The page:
Perhaps I could take an example. Let’s say that I’m going to go to classes tomorrow (and I do hope I will, I don’t like missing classes!). God knows in advance that I’m going to go to classes tomorrow. His knowledge of this event means that it will happen, but it doesn’t mean that I couldn’t choose to stay in and sleep for a while, or play my new copy of Final Fantasy XIII, or do something more useless with my time. If I chose to, say, play Final Fantasy XIII (a strong temptation!), then God simply would have known that I would play FFXIII. His knowledge does not determine the outcome, His knowledge is simply of the outcome.

I’m open to hearing any analytic argument that manages to show how necessity can be transferred to events simply by God’s knowledge of them, but I’m skeptical as to the prospects of whether it can be done.

This argument can be seen in William Lane Craig’s writings like The Only Wise God and also in his podcast episodes on the doctrine of God.


The preceding post is the property of J.W. Wartick (apart from citations, which are the property of their respective owners) and should not be reproduced in part or in whole without the expressed consent of the author.

About J.W. Wartick

J.W. Wartick is a Lutheran, feminist, Christ-follower. A Science Fiction snob, Bonhoeffer fan, Paleontology fanboy and RPG nerd.


9 thoughts on “Omniscience, Necessity, and Human Freedom

    • No, because if God is timeless then “future” is a meaningless term as far as God’s omniscience is concerned. All of time is God’s present, so all free choices occur within God’s eternal present. The argument assumes a temporal deity.

      Posted by J.W. Wartick | January 31, 2011, 9:41 AM
    • Also, it’s still modally fallacious. As I pointed out in the post you’re commenting upon right now. You’re taking God’s omniscience in the de re sense without an argument when all it is is a de dicto necessity.

      Posted by J.W. Wartick | January 31, 2011, 9:43 AM
      • In fact, your argument is the exemplar of this modal fallacy. You write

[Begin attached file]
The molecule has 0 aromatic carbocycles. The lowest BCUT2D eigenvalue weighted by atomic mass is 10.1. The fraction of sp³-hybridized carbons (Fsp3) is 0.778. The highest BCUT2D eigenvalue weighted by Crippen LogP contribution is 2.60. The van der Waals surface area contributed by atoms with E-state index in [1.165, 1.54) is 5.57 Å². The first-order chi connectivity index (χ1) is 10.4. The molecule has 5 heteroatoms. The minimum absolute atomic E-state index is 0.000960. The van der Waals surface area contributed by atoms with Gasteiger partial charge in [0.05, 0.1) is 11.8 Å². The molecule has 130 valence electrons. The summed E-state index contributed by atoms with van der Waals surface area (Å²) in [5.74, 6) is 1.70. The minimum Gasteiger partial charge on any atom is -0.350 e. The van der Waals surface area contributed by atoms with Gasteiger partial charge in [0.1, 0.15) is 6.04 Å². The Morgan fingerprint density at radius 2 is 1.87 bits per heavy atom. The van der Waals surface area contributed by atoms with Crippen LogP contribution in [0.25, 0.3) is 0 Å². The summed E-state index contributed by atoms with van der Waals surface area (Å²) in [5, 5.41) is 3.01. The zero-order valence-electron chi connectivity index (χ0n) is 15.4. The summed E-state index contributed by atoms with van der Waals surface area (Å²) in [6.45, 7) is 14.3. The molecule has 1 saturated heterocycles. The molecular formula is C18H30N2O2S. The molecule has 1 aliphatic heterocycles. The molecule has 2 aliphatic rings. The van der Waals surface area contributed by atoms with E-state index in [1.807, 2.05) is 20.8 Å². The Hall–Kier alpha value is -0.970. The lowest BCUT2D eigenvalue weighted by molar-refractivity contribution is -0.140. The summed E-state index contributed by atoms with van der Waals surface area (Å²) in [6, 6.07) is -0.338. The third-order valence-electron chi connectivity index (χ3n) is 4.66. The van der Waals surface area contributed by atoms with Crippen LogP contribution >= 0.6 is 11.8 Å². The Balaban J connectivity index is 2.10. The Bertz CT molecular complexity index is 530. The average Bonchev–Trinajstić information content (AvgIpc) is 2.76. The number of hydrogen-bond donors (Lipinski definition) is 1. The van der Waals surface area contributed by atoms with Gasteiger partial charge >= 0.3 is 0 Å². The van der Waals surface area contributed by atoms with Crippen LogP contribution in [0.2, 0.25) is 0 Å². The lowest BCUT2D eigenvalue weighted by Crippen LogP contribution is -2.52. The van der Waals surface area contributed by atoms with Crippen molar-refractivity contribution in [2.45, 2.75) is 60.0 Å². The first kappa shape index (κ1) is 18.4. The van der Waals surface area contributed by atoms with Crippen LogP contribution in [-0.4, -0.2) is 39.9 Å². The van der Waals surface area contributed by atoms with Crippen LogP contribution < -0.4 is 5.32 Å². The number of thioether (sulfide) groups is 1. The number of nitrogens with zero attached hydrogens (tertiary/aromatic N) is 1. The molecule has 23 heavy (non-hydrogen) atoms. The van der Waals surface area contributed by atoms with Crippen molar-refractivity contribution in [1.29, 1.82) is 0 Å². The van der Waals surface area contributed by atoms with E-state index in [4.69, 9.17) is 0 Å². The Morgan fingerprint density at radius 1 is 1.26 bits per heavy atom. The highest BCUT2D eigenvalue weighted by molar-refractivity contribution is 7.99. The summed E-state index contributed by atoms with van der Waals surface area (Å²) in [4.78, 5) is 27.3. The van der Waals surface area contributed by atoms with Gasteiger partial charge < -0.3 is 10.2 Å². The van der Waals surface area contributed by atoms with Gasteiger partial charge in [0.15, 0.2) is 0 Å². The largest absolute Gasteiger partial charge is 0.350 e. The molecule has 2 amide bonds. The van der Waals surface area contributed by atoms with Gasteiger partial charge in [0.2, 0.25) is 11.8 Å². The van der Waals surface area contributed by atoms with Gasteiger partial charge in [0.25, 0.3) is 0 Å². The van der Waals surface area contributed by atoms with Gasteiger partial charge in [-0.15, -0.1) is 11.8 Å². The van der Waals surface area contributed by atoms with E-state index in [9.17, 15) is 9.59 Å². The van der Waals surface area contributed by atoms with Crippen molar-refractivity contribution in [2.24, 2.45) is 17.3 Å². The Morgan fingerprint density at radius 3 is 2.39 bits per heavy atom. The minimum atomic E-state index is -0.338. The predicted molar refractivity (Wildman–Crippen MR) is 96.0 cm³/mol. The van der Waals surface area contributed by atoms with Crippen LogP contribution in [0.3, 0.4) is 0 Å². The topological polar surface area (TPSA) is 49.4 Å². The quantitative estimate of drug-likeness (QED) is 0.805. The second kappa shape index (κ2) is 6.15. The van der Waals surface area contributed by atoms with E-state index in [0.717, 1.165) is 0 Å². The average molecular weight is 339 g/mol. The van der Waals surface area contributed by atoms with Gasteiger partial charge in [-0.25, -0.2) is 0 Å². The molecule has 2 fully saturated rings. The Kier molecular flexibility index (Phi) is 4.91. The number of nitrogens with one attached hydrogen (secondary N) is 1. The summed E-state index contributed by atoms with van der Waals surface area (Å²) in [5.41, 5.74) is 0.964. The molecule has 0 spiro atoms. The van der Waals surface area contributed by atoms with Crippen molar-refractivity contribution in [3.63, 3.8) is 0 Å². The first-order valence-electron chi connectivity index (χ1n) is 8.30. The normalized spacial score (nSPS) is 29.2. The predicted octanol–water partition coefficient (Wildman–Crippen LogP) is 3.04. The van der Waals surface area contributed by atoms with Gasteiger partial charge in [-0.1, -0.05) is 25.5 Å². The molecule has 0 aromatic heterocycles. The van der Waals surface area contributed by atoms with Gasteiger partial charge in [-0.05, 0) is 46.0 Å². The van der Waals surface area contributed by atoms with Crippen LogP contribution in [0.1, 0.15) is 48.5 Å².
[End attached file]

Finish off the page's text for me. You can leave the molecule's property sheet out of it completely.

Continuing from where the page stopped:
“To be “known” the future of the world has to be unique at every point in time. {Or in other words the world is a determinable one! }

        “By #2 and #3, by definition of free will and of choice: The world had at least one point of ambiguity that is at least one point where the future is not uniquely known.”

        In fact, this is false. You’ve jumped, without argument, from
        1. □(P⊃Q)

        2. P

        3. Therefore, Q


        1. □(P⊃Q)

        2. P

        3. Therefore, □Q

        So again, your argument continues to ignore the concept of a timeless deity, and it is modally fallacious. You’ve still not even attempted an answer to either critique.

        Posted by J.W. Wartick | January 31, 2011, 9:45 AM
  1. It does not matter if Q happens by a priori definition or by deduction. The point is it will happen and there is nothing you can do to avoid it, there is only one future and you are bound to follow it.

    Even if god is timeless, humans are not, so you can’t just handwave the concepts of future or causality away.

    Posted by joaov2 | July 13, 2015, 9:21 AM
    • I do not think the author would disagree that the future foreknown choice WILL happen … I think the point is that it will happen but not necessarily happen … in other words ..prior to the creative decree the world actualized could have been different had another choice been made which is possible to have been made … you deny this is possible but I do not see how you could possibly know this.

      Or put in laymen’s terms If I chose A god’s foreknowledge would be A if I chose B God’s foreknowledge would be B .. but the choice was still present and freely engaged in prior to the decree to actualize the world that the free choice was made in.

      I hope that helps?

      Posted by Robert Clark | October 11, 2015, 11:00 PM


  1. Pingback: Does God’s omniscience contradict human free will? « Wintery Knight - June 15, 2011

  2. Pingback: Does God’s omniscience conflict with human free will? | Wintery Knight - September 26, 2013